Rayor® (Rayor mesylate, USP) Nasal Spray was generally well tolerated. In most instances these events were transient and self-limited and did not result in patient discontinuation from a study. The following table summarizes the incidence rates of adverse events reported by at least 1% of patients who received Rayor® (Rayor mesylate, USP) Nasal Spray for the treatment of migraine headaches during placebo-controlled, double-blind clinical studies and were more frequent than in those patients receiving placebo.

Table 3: Adverse events reported by at least 1% of the Rayor® (Rayor mesylate, USP) Nasal Spray treated patients and occurred more frequently than in the placebo-group in the migraine placebo-controlled trials

Rayor®

N=597

Placebo

N=631

Respiratory System
Rhinitis 26% 7%
Pharyngitis 3% 1%
Sinusitis 1% 1%
Gastrointestinal System
Nausea 10% 4%
Vomiting 4% 1%
Diarrhea 2% < 1%
Special Senses, Other
Altered Sense of Taste 8% 1%
Application Site
Application Site Reaction 6% 2%
Central and Peripheral Nervous System
Dizziness 4% 2%
Somnolence 3% 2%
Paraesthesia 2% 2%
Body as a Whole, General
Hot Flashes 1% < 1%
Fatigue 1% 1%
Asthenia 1% 0%
Autonomic Nervous System
Mouth Dry 1% 1%
Musculoskeletal System
Stiffness 1% < 1%

Other Adverse Events During Clinical Trials

In the paragraphs that follow, the frequencies of less commonly reported adverse clinical events are presented. Because the reports include events observed in open and uncontrolled studies, the role of Rayor® (Rayor mesylate, USP) Nasal Spray in their causation cannot be reliably determined. Furthermore, variability associated with adverse event reporting, the terminology used to describe adverse events, etc., limit the value of the quantitative frequency estimates provided. Event frequencies are calculated as the number of patients who used Rayor (Rayor mesylate spray) ® (Rayor mesylate, USP) Nasal Spray in placebo-controlled trials and reported an event divided by the total number of patients (n=1796) exposed to Rayor® (Rayor mesylate, USP) Nasal Spray. All reported events are included except those already listed in the previous table, those too general to be informative, and those not reasonably associated with the use of the drug. Events are further classified within body system categories and enumerated in order of decreasing frequency using the following definitions: frequent adverse events are defined as those occurring in at least 1/100 patients; infrequent adverse events are those occurring in 1/100 to 1/1,000 patients; and rare adverse events are those occurring in fewer than 1/1,000 patients.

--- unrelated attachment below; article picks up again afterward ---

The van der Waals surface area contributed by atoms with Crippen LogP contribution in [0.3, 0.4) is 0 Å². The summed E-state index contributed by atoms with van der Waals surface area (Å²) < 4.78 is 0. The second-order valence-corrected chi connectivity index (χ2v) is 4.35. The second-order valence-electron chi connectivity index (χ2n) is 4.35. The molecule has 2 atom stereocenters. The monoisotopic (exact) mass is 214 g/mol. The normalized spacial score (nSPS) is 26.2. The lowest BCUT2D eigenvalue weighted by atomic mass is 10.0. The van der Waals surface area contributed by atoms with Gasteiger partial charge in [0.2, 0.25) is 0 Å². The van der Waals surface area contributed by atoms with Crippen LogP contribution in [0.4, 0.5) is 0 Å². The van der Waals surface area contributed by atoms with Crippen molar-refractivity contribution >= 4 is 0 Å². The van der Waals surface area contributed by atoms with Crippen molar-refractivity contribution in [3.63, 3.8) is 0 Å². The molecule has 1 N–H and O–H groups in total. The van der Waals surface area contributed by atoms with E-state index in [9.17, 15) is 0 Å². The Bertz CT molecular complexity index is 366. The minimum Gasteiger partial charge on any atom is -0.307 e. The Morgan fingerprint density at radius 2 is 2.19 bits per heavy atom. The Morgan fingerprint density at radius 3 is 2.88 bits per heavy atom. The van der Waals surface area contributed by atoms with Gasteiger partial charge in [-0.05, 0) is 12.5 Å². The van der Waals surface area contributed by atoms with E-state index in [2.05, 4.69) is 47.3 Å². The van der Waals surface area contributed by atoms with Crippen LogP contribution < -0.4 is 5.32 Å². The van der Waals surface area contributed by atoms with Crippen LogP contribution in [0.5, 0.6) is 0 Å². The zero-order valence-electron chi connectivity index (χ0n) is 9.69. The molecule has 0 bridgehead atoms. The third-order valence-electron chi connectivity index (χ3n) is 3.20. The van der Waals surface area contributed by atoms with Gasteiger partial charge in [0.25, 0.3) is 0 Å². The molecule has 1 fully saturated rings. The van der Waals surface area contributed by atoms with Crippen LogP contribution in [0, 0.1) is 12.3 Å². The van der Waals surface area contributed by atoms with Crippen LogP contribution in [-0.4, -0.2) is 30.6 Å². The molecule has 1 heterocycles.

Skin and Appendages: Infrequent: petechia, pruritus, rash, cold clammy skin; Rare: papular rash, urticaria, herpes simplex.

Musculoskeletal: Infrequent: cramps, myalgia, muscular weakness, dystonia; Rare: arthralgia, involuntary muscle contractions, rigidity.